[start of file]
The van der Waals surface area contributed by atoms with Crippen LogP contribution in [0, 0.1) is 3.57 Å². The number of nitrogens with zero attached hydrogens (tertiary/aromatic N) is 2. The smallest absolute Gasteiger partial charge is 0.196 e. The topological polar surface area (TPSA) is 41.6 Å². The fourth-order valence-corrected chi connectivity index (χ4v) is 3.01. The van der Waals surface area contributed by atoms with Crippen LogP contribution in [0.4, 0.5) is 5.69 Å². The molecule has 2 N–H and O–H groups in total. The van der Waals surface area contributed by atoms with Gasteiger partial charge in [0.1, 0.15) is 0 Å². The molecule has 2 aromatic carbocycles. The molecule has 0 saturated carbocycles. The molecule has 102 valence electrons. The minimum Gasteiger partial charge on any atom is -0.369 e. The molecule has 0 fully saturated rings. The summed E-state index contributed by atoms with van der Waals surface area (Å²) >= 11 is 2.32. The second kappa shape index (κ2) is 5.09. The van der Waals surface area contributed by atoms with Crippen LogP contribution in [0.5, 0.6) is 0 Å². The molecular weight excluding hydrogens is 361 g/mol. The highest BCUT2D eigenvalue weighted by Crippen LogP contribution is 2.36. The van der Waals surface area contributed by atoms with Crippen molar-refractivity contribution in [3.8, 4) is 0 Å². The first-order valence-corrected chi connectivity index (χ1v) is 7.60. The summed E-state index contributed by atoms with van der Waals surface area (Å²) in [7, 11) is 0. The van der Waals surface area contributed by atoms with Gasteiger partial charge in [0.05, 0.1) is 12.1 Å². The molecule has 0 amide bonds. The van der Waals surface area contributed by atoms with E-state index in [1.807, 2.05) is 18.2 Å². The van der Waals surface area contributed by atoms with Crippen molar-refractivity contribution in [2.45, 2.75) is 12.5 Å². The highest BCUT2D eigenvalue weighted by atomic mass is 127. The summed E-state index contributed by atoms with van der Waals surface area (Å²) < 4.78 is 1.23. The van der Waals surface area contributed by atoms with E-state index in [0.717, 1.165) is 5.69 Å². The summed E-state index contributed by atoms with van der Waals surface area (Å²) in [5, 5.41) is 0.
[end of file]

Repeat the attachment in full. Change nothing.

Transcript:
The van der Waals surface area contributed by atoms with Crippen LogP contribution in [0, 0.1) is 3.57 Å². The number of nitrogens with zero attached hydrogens (tertiary/aromatic N) is 2. The smallest absolute Gasteiger partial charge is 0.196 e. The topological polar surface area (TPSA) is 41.6 Å². The fourth-order valence-corrected chi connectivity index (χ4v) is 3.01. The van der Waals surface area contributed by atoms with Crippen LogP contribution in [0.4, 0.5) is 5.69 Å². The molecule has 2 N–H and O–H groups in total. The van der Waals surface area contributed by atoms with Gasteiger partial charge in [0.1, 0.15) is 0 Å². The molecule has 2 aromatic carbocycles. The molecule has 0 saturated carbocycles. The molecule has 102 valence electrons. The minimum Gasteiger partial charge on any atom is -0.369 e. The molecule has 0 fully saturated rings. The summed E-state index contributed by atoms with van der Waals surface area (Å²) >= 11 is 2.32. The second kappa shape index (κ2) is 5.09. The van der Waals surface area contributed by atoms with Crippen LogP contribution in [0.5, 0.6) is 0 Å². The molecular weight excluding hydrogens is 361 g/mol. The highest BCUT2D eigenvalue weighted by Crippen LogP contribution is 2.36. The van der Waals surface area contributed by atoms with Crippen molar-refractivity contribution in [3.8, 4) is 0 Å². The first-order valence-corrected chi connectivity index (χ1v) is 7.60. The summed E-state index contributed by atoms with van der Waals surface area (Å²) in [7, 11) is 0. The van der Waals surface area contributed by atoms with Gasteiger partial charge in [0.05, 0.1) is 12.1 Å². The molecule has 0 amide bonds. The van der Waals surface area contributed by atoms with E-state index in [1.807, 2.05) is 18.2 Å². The van der Waals surface area contributed by atoms with Crippen molar-refractivity contribution in [2.45, 2.75) is 12.5 Å². The highest BCUT2D eigenvalue weighted by atomic mass is 127. The summed E-state index contributed by atoms with van der Waals surface area (Å²) < 4.78 is 1.23. The van der Waals surface area contributed by atoms with E-state index in [0.717, 1.165) is 5.69 Å². The summed E-state index contributed by atoms with van der Waals surface area (Å²) in [5, 5.41) is 0.